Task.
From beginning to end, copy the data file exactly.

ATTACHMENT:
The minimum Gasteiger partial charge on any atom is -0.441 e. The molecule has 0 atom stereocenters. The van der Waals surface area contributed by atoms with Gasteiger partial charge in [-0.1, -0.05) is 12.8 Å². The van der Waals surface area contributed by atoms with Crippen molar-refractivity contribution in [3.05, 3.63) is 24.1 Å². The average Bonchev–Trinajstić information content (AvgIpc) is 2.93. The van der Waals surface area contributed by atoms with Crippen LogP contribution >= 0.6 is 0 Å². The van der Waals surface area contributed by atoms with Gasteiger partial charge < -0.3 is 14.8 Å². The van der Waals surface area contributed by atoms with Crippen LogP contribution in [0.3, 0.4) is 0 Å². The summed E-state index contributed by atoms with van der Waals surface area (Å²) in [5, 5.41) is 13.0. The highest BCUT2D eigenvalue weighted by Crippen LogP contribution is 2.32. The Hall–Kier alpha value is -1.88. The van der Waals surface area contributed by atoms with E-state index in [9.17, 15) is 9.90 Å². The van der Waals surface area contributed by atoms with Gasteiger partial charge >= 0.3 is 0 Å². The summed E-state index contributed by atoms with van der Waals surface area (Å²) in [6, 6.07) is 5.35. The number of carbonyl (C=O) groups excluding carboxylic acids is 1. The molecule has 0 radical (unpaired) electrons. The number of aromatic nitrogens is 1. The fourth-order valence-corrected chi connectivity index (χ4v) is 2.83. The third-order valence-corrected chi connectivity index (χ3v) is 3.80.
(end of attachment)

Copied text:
The minimum Gasteiger partial charge on any atom is -0.441 e. The molecule has 0 atom stereocenters. The van der Waals surface area contributed by atoms with Gasteiger partial charge in [-0.1, -0.05) is 12.8 Å². The van der Waals surface area contributed by atoms with Crippen molar-refractivity contribution in [3.05, 3.63) is 24.1 Å². The average Bonchev–Trinajstić information content (AvgIpc) is 2.93. The van der Waals surface area contributed by atoms with Crippen LogP contribution >= 0.6 is 0 Å². The van der Waals surface area contributed by atoms with Gasteiger partial charge < -0.3 is 14.8 Å². The van der Waals surface area contributed by atoms with Crippen LogP contribution in [0.3, 0.4) is 0 Å². The summed E-state index contributed by atoms with van der Waals surface area (Å²) in [5, 5.41) is 13.0. The highest BCUT2D eigenvalue weighted by Crippen LogP contribution is 2.32. The Hall–Kier alpha value is -1.88. The van der Waals surface area contributed by atoms with E-state index in [9.17, 15) is 9.90 Å². The van der Waals surface area contributed by atoms with Gasteiger partial charge >= 0.3 is 0 Å². The summed E-state index contributed by atoms with van der Waals surface area (Å²) in [6, 6.07) is 5.35. The number of carbonyl (C=O) groups excluding carboxylic acids is 1. The molecule has 0 radical (unpaired) electrons. The number of aromatic nitrogens is 1. The fourth-order valence-corrected chi connectivity index (χ4v) is 2.83. The third-order valence-corrected chi connectivity index (χ3v) is 3.80.